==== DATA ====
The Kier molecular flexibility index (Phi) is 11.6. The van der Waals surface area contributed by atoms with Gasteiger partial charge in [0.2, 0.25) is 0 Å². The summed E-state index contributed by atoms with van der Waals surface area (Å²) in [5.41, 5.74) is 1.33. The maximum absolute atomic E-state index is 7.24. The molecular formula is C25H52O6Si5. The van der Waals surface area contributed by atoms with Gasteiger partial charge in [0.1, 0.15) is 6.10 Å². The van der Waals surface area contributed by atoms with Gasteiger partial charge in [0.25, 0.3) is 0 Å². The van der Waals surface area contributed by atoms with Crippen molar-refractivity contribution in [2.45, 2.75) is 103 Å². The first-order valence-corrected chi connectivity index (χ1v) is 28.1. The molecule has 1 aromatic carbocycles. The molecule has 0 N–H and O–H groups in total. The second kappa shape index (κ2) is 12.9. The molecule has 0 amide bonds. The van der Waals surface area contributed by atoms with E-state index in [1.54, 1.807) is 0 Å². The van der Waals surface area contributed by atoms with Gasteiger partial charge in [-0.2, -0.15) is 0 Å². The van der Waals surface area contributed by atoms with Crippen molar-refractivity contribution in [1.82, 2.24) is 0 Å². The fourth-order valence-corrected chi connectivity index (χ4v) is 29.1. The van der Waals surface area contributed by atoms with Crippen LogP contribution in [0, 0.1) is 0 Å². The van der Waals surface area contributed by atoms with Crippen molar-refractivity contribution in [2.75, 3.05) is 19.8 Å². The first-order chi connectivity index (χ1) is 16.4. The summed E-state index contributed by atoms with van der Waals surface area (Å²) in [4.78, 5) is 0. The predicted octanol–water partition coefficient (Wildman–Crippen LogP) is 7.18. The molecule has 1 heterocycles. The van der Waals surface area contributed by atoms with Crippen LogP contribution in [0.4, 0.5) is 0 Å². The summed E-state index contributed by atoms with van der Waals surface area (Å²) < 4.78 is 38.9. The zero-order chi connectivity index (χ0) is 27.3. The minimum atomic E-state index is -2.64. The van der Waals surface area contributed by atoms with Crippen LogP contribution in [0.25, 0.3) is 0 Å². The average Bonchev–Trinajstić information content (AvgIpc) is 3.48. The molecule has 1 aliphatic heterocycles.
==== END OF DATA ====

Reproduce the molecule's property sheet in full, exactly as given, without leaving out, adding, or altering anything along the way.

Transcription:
The Kier molecular flexibility index (Phi) is 11.6. The van der Waals surface area contributed by atoms with Gasteiger partial charge in [0.2, 0.25) is 0 Å². The summed E-state index contributed by atoms with van der Waals surface area (Å²) in [5.41, 5.74) is 1.33. The maximum absolute atomic E-state index is 7.24. The molecular formula is C25H52O6Si5. The van der Waals surface area contributed by atoms with Gasteiger partial charge in [0.1, 0.15) is 6.10 Å². The van der Waals surface area contributed by atoms with Gasteiger partial charge in [0.25, 0.3) is 0 Å². The van der Waals surface area contributed by atoms with Crippen molar-refractivity contribution in [2.45, 2.75) is 103 Å². The first-order valence-corrected chi connectivity index (χ1v) is 28.1. The molecule has 1 aromatic carbocycles. The molecule has 0 N–H and O–H groups in total. The second kappa shape index (κ2) is 12.9. The molecule has 0 amide bonds. The van der Waals surface area contributed by atoms with E-state index in [1.54, 1.807) is 0 Å². The van der Waals surface area contributed by atoms with Gasteiger partial charge in [-0.2, -0.15) is 0 Å². The van der Waals surface area contributed by atoms with Crippen molar-refractivity contribution in [1.82, 2.24) is 0 Å². The fourth-order valence-corrected chi connectivity index (χ4v) is 29.1. The van der Waals surface area contributed by atoms with Crippen LogP contribution in [0, 0.1) is 0 Å². The van der Waals surface area contributed by atoms with Crippen molar-refractivity contribution in [2.75, 3.05) is 19.8 Å². The first-order chi connectivity index (χ1) is 16.4. The summed E-state index contributed by atoms with van der Waals surface area (Å²) in [4.78, 5) is 0. The predicted octanol–water partition coefficient (Wildman–Crippen LogP) is 7.18. The molecule has 1 heterocycles. The van der Waals surface area contributed by atoms with Crippen LogP contribution in [0.4, 0.5) is 0 Å². The summed E-state index contributed by atoms with van der Waals surface area (Å²) < 4.78 is 38.9. The zero-order chi connectivity index (χ0) is 27.3. The minimum atomic E-state index is -2.64. The van der Waals surface area contributed by atoms with Crippen LogP contribution in [0.25, 0.3) is 0 Å². The average Bonchev–Trinajstić information content (AvgIpc) is 3.48. The molecule has 1 aliphatic heterocycles.